A: ROTC gives you a career once you exit college, puts you ahead of your peers in the job market, and gives you an opportunity to serve your nation as an officer in the US Army. Aside from that, serving in the military gives you points on the Civil Service Exam if you are looking for a government job, and training in whatever branch you choose.
A: If you enroll in ROTC it gives you a chance to see our program and determine if this is something you are interested in persuing. If you contract in ROTC you will receive a Commission and exit college with a career, along with other financial benefits throughout college that will help you mitigate the costs associated with college. For a more detailed explanation of the financial benefits of ROTC click here.
A: "Contract ready" refers to a cadet who has completed all the requirements to contract and is waiting to receive a scholarship from the Army. It helps both the ROTC department and you ensure you will receive a scholarship as quickly as possible. To seee a list of contracting requirements please click here.
A: Our ROTC program offers lots of individual time with our instructors that will ensure that you recieve the proper training and attention that all cadets deserve. Also the scholarship will cover many of the costs of the college that won't be possible at larger private schools.
A: Absolutely, and we encourage it. Not only can you drop by to watch a leadership lab, but you can enroll in ROTC with no military obligation to try out our program further to see if its something you're interested in.
A: Yes you can if you are not academically a junior. There are several ways to do this. Either by taking multiple ROTC classes in one semester or by attending our Leadership Training Course during your Sophomore and Junior summer.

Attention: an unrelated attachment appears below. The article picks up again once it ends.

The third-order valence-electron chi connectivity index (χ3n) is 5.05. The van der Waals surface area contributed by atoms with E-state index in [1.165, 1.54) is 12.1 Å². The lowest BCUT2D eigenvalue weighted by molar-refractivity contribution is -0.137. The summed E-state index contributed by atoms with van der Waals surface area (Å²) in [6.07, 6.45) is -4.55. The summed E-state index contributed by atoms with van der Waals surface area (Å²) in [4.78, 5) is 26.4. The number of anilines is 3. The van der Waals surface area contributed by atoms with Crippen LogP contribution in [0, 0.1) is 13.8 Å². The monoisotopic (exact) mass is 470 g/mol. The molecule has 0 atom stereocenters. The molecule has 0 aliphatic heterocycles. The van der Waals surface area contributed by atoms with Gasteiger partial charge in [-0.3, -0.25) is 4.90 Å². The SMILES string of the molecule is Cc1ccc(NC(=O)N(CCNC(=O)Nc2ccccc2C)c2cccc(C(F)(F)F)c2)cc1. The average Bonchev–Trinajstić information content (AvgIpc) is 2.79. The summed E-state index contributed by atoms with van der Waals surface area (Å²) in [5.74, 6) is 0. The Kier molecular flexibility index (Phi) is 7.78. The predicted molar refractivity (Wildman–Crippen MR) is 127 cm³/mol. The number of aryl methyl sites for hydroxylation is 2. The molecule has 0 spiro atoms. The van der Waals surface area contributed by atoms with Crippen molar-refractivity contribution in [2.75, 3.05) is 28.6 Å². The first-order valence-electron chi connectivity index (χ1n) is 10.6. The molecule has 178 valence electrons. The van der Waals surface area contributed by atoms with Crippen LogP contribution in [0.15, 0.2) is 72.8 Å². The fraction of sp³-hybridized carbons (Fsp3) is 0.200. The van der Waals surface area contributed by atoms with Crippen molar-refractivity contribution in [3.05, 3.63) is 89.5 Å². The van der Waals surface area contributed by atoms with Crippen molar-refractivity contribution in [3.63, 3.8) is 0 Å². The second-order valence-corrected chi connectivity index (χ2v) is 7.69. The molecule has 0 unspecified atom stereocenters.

A: Not at all. The ROTC department understands that you are students first here and it is our policy. Futhermore we understand that some majors require a much larger time committment than others. Simply speaking to one of our instructors about the time issue should solve the problem.
A: We have many nurses in the ROTC program and we understand your large time committment. ROTC will work around your nursing schedule and your clinicals. Also ROTC offers several benefits for nurses such as getting all $1200 of your book money in one semester, and extra money for your uniforms and equipment.
A: There are many benefits to being a nurse in the Army. As an Army nurse you are guarenteed to get hands on experience and you will have a position available to you, as opposed to looking for a position in the private sector. Also you will leader enlisted nurses and give you leadership experience for when you move into the private sector to make you a much more prospective candidate for jobs and put you ahead of your peers.
A: Yes there are. A nursing scholarship entitles you to extra benefits to cover the high costs of the nursing major. You will get all $1200 of your book money in one semester andrepayment for your uniforms and nursing equipment.
A: NO! ROTC understands the time committment involved with your clinics and we will work with you so you can Commission as a Second Lieutenant into the Army.
American Democracy Project Lecture: Janet Poppendieck
5 pm - 5:45 pm